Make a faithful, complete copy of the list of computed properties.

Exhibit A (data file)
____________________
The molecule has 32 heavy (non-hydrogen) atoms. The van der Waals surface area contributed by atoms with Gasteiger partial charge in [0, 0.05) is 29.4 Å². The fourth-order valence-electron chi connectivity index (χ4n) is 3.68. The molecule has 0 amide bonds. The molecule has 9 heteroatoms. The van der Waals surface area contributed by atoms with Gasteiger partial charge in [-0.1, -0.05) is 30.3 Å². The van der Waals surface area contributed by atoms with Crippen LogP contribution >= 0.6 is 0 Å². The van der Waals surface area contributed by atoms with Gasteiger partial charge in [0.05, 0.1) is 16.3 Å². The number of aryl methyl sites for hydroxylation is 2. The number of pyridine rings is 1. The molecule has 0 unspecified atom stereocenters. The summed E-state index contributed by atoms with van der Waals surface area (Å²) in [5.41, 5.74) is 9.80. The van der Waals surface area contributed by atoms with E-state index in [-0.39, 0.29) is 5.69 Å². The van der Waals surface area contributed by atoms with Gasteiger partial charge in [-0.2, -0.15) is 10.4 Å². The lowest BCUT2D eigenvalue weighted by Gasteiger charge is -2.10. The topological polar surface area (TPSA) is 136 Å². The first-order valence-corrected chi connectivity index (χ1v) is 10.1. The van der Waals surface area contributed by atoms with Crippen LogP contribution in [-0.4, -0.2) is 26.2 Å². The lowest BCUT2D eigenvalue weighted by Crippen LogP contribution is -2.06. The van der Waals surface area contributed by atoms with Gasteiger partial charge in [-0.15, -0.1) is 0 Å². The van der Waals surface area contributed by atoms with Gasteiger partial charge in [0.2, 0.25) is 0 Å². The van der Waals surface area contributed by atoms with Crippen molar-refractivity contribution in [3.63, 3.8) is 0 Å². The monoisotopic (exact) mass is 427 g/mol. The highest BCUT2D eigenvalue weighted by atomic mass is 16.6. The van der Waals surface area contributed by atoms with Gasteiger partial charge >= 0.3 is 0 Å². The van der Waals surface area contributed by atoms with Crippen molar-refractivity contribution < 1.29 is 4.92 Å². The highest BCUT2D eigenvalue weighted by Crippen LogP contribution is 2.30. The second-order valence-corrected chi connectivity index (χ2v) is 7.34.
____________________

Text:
The molecule has 32 heavy (non-hydrogen) atoms. The van der Waals surface area contributed by atoms with Gasteiger partial charge in [0, 0.05) is 29.4 Å². The fourth-order valence-electron chi connectivity index (χ4n) is 3.68. The molecule has 0 amide bonds. The molecule has 9 heteroatoms. The van der Waals surface area contributed by atoms with Gasteiger partial charge in [-0.1, -0.05) is 30.3 Å². The van der Waals surface area contributed by atoms with Crippen LogP contribution >= 0.6 is 0 Å². The van der Waals surface area contributed by atoms with Gasteiger partial charge in [0.05, 0.1) is 16.3 Å². The number of aryl methyl sites for hydroxylation is 2. The number of pyridine rings is 1. The molecule has 0 unspecified atom stereocenters. The summed E-state index contributed by atoms with van der Waals surface area (Å²) in [5.41, 5.74) is 9.80. The van der Waals surface area contributed by atoms with E-state index in [-0.39, 0.29) is 5.69 Å². The van der Waals surface area contributed by atoms with Gasteiger partial charge in [-0.2, -0.15) is 10.4 Å². The lowest BCUT2D eigenvalue weighted by Gasteiger charge is -2.10. The topological polar surface area (TPSA) is 136 Å². The first-order valence-corrected chi connectivity index (χ1v) is 10.1. The van der Waals surface area contributed by atoms with Crippen LogP contribution in [-0.4, -0.2) is 26.2 Å². The lowest BCUT2D eigenvalue weighted by Crippen LogP contribution is -2.06. The van der Waals surface area contributed by atoms with Gasteiger partial charge in [-0.15, -0.1) is 0 Å². The van der Waals surface area contributed by atoms with Gasteiger partial charge in [0.2, 0.25) is 0 Å². The van der Waals surface area contributed by atoms with Crippen molar-refractivity contribution in [3.63, 3.8) is 0 Å². The monoisotopic (exact) mass is 427 g/mol. The highest BCUT2D eigenvalue weighted by atomic mass is 16.6. The van der Waals surface area contributed by atoms with Gasteiger partial charge >= 0.3 is 0 Å². The van der Waals surface area contributed by atoms with Crippen molar-refractivity contribution < 1.29 is 4.92 Å². The highest BCUT2D eigenvalue weighted by Crippen LogP contribution is 2.30. The second-order valence-corrected chi connectivity index (χ2v) is 7.34.